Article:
Pakistan, in panic, began a diplomatic campaign to request G 20 nations to reject any Indian proposal for preliminary meetings in J and K. Sadly, Pakistan is aware that its objections carry limited diplomatic weight. Islamabad has run for support to Saudi Arabia, China, Indonesia and Turkey, the only four nations it can approach. It has requested them to cancel attendance in case any event is hosted in J and K. Apart from China, no other nation has responded.

The Chinese spokesperson stated on Pakistan’s request, ‘we call on relevant sides to focus on economic recovery and avoid politicising the relevant issue (J and K).’ He added, ‘whether we attend the meeting, we will look into that.’ Simultaneously, China defended its construction in disputed POK claiming these are economic, a sign of hypocrisy. It is unlikely that any nation would boycott any discussions, despite its location, as long as the host country ensures security.

The world is aware that economic and diplomatic ties with India surmount any relationship with a near-bankrupt Pakistan. The Indian decision to hold a global conference in J and K would never have been rushed. It would have been well thought through and possibly discussed with major member states. That India has risen to be the world’s fifth largest economy is not lost to the global elite. It is also possible that the J and K announcement was to gauge global reaction.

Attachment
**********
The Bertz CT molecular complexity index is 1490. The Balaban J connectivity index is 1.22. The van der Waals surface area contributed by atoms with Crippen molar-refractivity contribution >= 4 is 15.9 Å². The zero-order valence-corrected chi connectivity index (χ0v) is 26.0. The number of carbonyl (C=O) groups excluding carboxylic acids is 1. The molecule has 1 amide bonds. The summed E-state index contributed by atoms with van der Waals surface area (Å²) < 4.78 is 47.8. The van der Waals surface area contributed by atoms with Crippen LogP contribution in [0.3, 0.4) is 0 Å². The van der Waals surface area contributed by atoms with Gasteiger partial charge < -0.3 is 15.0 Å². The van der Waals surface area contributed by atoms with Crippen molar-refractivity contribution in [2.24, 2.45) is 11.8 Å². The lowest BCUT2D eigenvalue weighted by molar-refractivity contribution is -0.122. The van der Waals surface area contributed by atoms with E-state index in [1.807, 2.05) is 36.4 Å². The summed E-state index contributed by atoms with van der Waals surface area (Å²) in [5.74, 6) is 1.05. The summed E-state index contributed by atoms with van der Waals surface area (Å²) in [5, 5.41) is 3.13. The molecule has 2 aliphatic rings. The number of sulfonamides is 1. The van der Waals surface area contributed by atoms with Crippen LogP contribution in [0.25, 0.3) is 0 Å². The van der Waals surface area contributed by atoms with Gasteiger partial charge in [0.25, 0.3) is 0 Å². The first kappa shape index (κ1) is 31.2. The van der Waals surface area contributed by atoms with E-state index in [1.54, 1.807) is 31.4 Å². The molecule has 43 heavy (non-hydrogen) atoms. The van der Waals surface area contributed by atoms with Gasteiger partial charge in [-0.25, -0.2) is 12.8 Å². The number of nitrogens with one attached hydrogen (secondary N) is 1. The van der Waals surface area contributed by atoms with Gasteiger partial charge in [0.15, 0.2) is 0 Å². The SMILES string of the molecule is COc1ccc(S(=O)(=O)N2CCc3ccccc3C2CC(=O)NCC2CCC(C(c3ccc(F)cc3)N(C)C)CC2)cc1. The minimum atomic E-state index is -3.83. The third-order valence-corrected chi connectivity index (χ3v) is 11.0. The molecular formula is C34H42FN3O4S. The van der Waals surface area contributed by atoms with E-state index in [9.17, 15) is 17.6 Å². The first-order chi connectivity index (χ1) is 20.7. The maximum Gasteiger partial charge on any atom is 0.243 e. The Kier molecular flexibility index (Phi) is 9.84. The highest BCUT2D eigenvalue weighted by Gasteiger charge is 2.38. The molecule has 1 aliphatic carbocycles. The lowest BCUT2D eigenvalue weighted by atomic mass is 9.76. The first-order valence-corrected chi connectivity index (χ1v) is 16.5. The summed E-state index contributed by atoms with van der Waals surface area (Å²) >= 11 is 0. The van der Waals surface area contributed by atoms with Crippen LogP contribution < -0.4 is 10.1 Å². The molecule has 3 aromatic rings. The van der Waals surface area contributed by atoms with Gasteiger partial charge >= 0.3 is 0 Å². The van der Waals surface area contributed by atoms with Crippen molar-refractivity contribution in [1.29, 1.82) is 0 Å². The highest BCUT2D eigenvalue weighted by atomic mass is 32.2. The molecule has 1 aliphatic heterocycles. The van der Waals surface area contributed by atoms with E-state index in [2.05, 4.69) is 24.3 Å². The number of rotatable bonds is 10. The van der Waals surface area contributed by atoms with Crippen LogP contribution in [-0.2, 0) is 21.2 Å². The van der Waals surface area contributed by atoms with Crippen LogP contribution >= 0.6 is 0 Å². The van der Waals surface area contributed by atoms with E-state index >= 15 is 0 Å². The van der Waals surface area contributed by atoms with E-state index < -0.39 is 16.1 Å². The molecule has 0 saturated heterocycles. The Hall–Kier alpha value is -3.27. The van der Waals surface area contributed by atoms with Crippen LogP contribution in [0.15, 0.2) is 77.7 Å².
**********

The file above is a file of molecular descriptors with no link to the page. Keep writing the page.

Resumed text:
India’s announcement and Pakistan’s objections sent multiple messages across the globe. Firstly, in India’s perception, J and K is no longer terrorist infected. It is secure to the extent that India can conduct an international discussion there. It also conveys that Pakistan backed terrorism has been curtailed. Secondly, Kashmir is Indian territory and Pakistan has no claim on it. This is what irked China. India has thus far ignored Pakistan’s objections.

Thirdly, those attending the summit would witness for themselves development within the region, dumping Pakistan’s claims of India ignoring Kashmir. Pakistan’s warning of a possible genocide in Kashmir would be proved a lie. Flying into the valley would provide a glimpse of the Chenab Bridge, an engineering marvel, which would have been inaugurated by then.